REVIEW - Practical Statecharts in C/C++ - Quantum Programming for Embedded Systems

Title:

Practical Statecharts in C/C++ - Quantum Programming for Embedded Systems

Author:

Miro Samek

ISBN:

1578201101

Publisher:

CRC Press (2002)

Pages:

416pp

Reviewer:

Chris Hills

Reviewed:

December 2003

Rating:

★★★☆☆

If you think QP is for you then definitely buy the book.

This is not so much a book as a way of life. The book is part of the Quantum Programming way of life. It is based on UML state charts and active objects for multithreading.

The best way to discover if this is for you is to spend a few minutes browsing

http://www.quantum-leaps.com
where you will discover lots of information on Quantum Programming, resources and cook books, other books and magazine articles on QP, the QP community and discussion forum. They really have gone to town on this. The CD with the book is no exception. It is a joy to behold. One day all CDs with books will be of this standard! This is for both content and execution. It auto starts with a virtual web site logically arranged with links to all the software and resources with notes, links to other resources etc. So this is not 'just a book' on someone's wild ideas. The other important point is that the web site is (almost) complete. Sometimes many authors promise a web site that never materialises, this one was there before the book.

By the time you have looked at the web site it makes my review of the book superfluous, as it contains much of the subject on the website. The good news is that whilst this system will work with most (they list eight) UML CASE tools it is designed to be a lightweight system that does not need a CASE tool. There is even a set of MS Visio Templates and a coding standard both downloadable so you could 'start with it on Monday' as they say in the book, without a major investment in tools.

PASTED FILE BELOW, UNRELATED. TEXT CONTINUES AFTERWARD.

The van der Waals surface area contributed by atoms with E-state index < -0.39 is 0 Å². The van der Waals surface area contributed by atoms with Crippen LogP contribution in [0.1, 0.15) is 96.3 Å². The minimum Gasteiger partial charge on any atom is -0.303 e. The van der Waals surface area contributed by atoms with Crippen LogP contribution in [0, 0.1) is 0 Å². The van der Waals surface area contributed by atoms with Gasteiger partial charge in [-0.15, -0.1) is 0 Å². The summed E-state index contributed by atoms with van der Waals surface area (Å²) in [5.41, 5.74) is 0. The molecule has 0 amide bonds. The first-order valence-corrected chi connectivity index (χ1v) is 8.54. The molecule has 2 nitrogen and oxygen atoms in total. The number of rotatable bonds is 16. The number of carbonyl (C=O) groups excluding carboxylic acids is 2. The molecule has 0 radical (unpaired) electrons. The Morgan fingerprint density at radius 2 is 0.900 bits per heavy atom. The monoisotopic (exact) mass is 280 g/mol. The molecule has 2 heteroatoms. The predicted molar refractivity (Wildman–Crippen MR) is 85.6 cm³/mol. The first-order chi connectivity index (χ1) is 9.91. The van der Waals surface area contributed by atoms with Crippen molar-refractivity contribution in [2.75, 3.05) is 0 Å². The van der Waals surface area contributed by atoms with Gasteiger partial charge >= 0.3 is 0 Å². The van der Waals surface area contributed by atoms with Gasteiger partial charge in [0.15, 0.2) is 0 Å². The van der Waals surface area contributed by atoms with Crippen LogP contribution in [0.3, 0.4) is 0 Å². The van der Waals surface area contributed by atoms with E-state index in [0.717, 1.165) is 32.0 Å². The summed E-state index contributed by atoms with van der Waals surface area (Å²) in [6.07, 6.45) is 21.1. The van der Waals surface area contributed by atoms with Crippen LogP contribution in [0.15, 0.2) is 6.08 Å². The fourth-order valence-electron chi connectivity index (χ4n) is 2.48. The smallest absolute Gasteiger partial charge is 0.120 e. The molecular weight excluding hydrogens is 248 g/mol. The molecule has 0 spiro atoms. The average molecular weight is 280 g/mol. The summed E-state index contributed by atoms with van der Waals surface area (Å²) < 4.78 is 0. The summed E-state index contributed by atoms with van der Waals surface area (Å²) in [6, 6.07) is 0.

For those interested in QP this book will be ideal as a reference. I know many have broadband Internet and could download the source and the information on the website but a book is still better than printouts (even when bound up) and does contain a lot of additional information.

The book itself is in two parts. The first covers UML state charts, real-time, etc. The second part introduces the Quantum methods and ideas. This is an event-message type system.

The examples in the book are designed to work on x86 (under Win9x-2K, DOS or RTOS-32) with VC++ and Borland compilers (all code is on the CD). The evaluation version of RTOS-32 is provided though it is claimed that the QF source has been 'carefully designed to work with nearly any RTOS'.

By coincidence, whilst writing this review there was a brief flurry of messages on

comp.arch.embedded
where someone asked about QP. There were only a few replies but everyone liked the method and had used it on at least one real world project.

The method works for both C and C++ though personally I have always had reservations about using UML for C. As for the book itself; I like it. It is logical, clearly written and the exercises use the code on the CD and work to a practical example. They are not designed as exercises for students where only the lecturer has the answers. If you are using or looking at UML then look at the QP web site first. If you think QP is for you then definitely buy the book. This book is recommended to all interested in QP.


Book cover image courtesy of Open Library.